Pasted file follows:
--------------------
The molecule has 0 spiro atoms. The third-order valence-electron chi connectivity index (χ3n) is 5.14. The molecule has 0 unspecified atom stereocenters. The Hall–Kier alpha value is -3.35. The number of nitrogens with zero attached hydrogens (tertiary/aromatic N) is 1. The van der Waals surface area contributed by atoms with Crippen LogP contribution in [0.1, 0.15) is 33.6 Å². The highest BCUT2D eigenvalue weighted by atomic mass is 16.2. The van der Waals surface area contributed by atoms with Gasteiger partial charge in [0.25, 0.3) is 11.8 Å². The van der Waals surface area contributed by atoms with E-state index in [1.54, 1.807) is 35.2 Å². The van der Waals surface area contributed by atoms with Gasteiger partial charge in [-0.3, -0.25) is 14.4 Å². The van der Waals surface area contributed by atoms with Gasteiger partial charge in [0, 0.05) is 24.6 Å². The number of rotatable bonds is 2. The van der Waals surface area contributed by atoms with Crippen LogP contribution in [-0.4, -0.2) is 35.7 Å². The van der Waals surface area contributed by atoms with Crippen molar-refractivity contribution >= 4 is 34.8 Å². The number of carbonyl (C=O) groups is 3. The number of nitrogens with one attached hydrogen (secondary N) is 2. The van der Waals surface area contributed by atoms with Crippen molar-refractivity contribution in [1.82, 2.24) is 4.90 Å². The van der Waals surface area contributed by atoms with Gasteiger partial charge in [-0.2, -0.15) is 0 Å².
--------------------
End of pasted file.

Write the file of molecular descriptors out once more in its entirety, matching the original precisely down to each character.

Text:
The molecule has 0 spiro atoms. The third-order valence-electron chi connectivity index (χ3n) is 5.14. The molecule has 0 unspecified atom stereocenters. The Hall–Kier alpha value is -3.35. The number of nitrogens with zero attached hydrogens (tertiary/aromatic N) is 1. The van der Waals surface area contributed by atoms with Crippen LogP contribution in [0.1, 0.15) is 33.6 Å². The highest BCUT2D eigenvalue weighted by atomic mass is 16.2. The van der Waals surface area contributed by atoms with Gasteiger partial charge in [0.25, 0.3) is 11.8 Å². The van der Waals surface area contributed by atoms with E-state index in [1.54, 1.807) is 35.2 Å². The van der Waals surface area contributed by atoms with Gasteiger partial charge in [-0.3, -0.25) is 14.4 Å². The van der Waals surface area contributed by atoms with Gasteiger partial charge in [0, 0.05) is 24.6 Å². The number of rotatable bonds is 2. The van der Waals surface area contributed by atoms with Crippen LogP contribution in [-0.4, -0.2) is 35.7 Å². The van der Waals surface area contributed by atoms with Crippen molar-refractivity contribution >= 4 is 34.8 Å². The number of carbonyl (C=O) groups is 3. The number of nitrogens with one attached hydrogen (secondary N) is 2. The van der Waals surface area contributed by atoms with Crippen molar-refractivity contribution in [1.82, 2.24) is 4.90 Å². The van der Waals surface area contributed by atoms with Gasteiger partial charge in [-0.2, -0.15) is 0 Å².